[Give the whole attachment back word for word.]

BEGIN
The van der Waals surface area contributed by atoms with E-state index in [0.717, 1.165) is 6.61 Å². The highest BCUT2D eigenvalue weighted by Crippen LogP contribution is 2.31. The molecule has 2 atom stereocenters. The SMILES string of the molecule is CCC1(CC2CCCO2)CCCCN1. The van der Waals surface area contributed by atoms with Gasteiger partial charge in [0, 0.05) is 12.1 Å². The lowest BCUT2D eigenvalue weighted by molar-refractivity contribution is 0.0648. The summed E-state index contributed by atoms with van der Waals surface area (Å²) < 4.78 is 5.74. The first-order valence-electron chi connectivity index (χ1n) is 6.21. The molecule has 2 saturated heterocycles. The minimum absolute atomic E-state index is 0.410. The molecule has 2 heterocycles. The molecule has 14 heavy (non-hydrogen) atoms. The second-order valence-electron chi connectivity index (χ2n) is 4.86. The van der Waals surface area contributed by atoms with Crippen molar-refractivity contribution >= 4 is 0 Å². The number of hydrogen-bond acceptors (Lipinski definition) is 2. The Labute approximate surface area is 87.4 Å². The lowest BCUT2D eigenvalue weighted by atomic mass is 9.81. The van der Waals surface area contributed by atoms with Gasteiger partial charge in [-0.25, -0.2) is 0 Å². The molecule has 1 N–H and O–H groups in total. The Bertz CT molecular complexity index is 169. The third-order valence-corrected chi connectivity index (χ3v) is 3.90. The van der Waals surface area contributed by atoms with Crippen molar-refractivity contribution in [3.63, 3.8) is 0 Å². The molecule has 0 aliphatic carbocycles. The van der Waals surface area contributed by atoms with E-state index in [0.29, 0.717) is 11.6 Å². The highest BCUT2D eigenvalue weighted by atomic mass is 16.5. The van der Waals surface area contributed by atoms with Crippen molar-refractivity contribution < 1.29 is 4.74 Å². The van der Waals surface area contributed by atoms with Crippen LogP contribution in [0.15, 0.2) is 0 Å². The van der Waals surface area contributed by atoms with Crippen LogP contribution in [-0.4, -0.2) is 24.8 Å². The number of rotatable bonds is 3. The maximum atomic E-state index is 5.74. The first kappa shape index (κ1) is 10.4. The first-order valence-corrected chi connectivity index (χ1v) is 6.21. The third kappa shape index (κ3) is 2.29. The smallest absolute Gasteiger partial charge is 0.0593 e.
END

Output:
The van der Waals surface area contributed by atoms with E-state index in [0.717, 1.165) is 6.61 Å². The highest BCUT2D eigenvalue weighted by Crippen LogP contribution is 2.31. The molecule has 2 atom stereocenters. The SMILES string of the molecule is CCC1(CC2CCCO2)CCCCN1. The van der Waals surface area contributed by atoms with Gasteiger partial charge in [0, 0.05) is 12.1 Å². The lowest BCUT2D eigenvalue weighted by molar-refractivity contribution is 0.0648. The summed E-state index contributed by atoms with van der Waals surface area (Å²) < 4.78 is 5.74. The first-order valence-electron chi connectivity index (χ1n) is 6.21. The molecule has 2 saturated heterocycles. The minimum absolute atomic E-state index is 0.410. The molecule has 2 heterocycles. The molecule has 14 heavy (non-hydrogen) atoms. The second-order valence-electron chi connectivity index (χ2n) is 4.86. The van der Waals surface area contributed by atoms with Crippen molar-refractivity contribution >= 4 is 0 Å². The number of hydrogen-bond acceptors (Lipinski definition) is 2. The Labute approximate surface area is 87.4 Å². The lowest BCUT2D eigenvalue weighted by atomic mass is 9.81. The van der Waals surface area contributed by atoms with Gasteiger partial charge in [-0.25, -0.2) is 0 Å². The molecule has 1 N–H and O–H groups in total. The Bertz CT molecular complexity index is 169. The third-order valence-corrected chi connectivity index (χ3v) is 3.90. The van der Waals surface area contributed by atoms with Crippen molar-refractivity contribution in [3.63, 3.8) is 0 Å². The molecule has 0 aliphatic carbocycles. The van der Waals surface area contributed by atoms with E-state index in [0.29, 0.717) is 11.6 Å². The highest BCUT2D eigenvalue weighted by atomic mass is 16.5. The van der Waals surface area contributed by atoms with Crippen molar-refractivity contribution < 1.29 is 4.74 Å². The van der Waals surface area contributed by atoms with Crippen LogP contribution in [0.15, 0.2) is 0 Å². The van der Waals surface area contributed by atoms with Crippen LogP contribution in [-0.4, -0.2) is 24.8 Å². The number of rotatable bonds is 3. The maximum atomic E-state index is 5.74. The first kappa shape index (κ1) is 10.4. The first-order valence-corrected chi connectivity index (χ1v) is 6.21. The third kappa shape index (κ3) is 2.29. The smallest absolute Gasteiger partial charge is 0.0593 e.